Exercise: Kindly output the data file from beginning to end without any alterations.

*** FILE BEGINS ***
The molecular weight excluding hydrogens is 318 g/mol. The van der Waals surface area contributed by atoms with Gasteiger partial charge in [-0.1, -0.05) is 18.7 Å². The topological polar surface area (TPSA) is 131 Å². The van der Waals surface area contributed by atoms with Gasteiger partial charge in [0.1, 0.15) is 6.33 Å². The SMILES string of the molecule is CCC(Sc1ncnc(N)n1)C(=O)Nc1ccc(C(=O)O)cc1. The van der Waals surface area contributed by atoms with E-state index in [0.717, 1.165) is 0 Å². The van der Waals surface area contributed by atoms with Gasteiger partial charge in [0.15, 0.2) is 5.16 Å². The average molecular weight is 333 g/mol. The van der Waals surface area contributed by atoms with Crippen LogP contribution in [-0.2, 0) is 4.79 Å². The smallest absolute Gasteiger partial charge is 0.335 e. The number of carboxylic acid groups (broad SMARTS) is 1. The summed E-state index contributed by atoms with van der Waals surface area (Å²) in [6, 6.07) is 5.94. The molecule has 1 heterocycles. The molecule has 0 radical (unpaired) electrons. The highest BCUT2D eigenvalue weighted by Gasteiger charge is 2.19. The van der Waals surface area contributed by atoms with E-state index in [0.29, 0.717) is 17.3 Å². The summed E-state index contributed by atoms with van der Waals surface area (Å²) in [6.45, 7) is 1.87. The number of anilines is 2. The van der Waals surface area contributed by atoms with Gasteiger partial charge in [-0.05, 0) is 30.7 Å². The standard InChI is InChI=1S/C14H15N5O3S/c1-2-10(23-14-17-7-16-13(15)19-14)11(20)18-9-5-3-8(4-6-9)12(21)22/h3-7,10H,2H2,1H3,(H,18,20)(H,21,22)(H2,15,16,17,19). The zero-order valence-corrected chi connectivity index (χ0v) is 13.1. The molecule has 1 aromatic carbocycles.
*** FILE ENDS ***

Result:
The molecular weight excluding hydrogens is 318 g/mol. The van der Waals surface area contributed by atoms with Gasteiger partial charge in [-0.1, -0.05) is 18.7 Å². The topological polar surface area (TPSA) is 131 Å². The van der Waals surface area contributed by atoms with Gasteiger partial charge in [0.1, 0.15) is 6.33 Å². The SMILES string of the molecule is CCC(Sc1ncnc(N)n1)C(=O)Nc1ccc(C(=O)O)cc1. The van der Waals surface area contributed by atoms with E-state index in [0.717, 1.165) is 0 Å². The van der Waals surface area contributed by atoms with Gasteiger partial charge in [0.15, 0.2) is 5.16 Å². The average molecular weight is 333 g/mol. The van der Waals surface area contributed by atoms with Crippen LogP contribution in [-0.2, 0) is 4.79 Å². The smallest absolute Gasteiger partial charge is 0.335 e. The number of carboxylic acid groups (broad SMARTS) is 1. The summed E-state index contributed by atoms with van der Waals surface area (Å²) in [6, 6.07) is 5.94. The molecule has 1 heterocycles. The molecule has 0 radical (unpaired) electrons. The highest BCUT2D eigenvalue weighted by Gasteiger charge is 2.19. The van der Waals surface area contributed by atoms with E-state index in [0.29, 0.717) is 17.3 Å². The summed E-state index contributed by atoms with van der Waals surface area (Å²) in [6.45, 7) is 1.87. The number of anilines is 2. The van der Waals surface area contributed by atoms with Gasteiger partial charge in [-0.05, 0) is 30.7 Å². The standard InChI is InChI=1S/C14H15N5O3S/c1-2-10(23-14-17-7-16-13(15)19-14)11(20)18-9-5-3-8(4-6-9)12(21)22/h3-7,10H,2H2,1H3,(H,18,20)(H,21,22)(H2,15,16,17,19). The zero-order valence-corrected chi connectivity index (χ0v) is 13.1. The molecule has 1 aromatic carbocycles.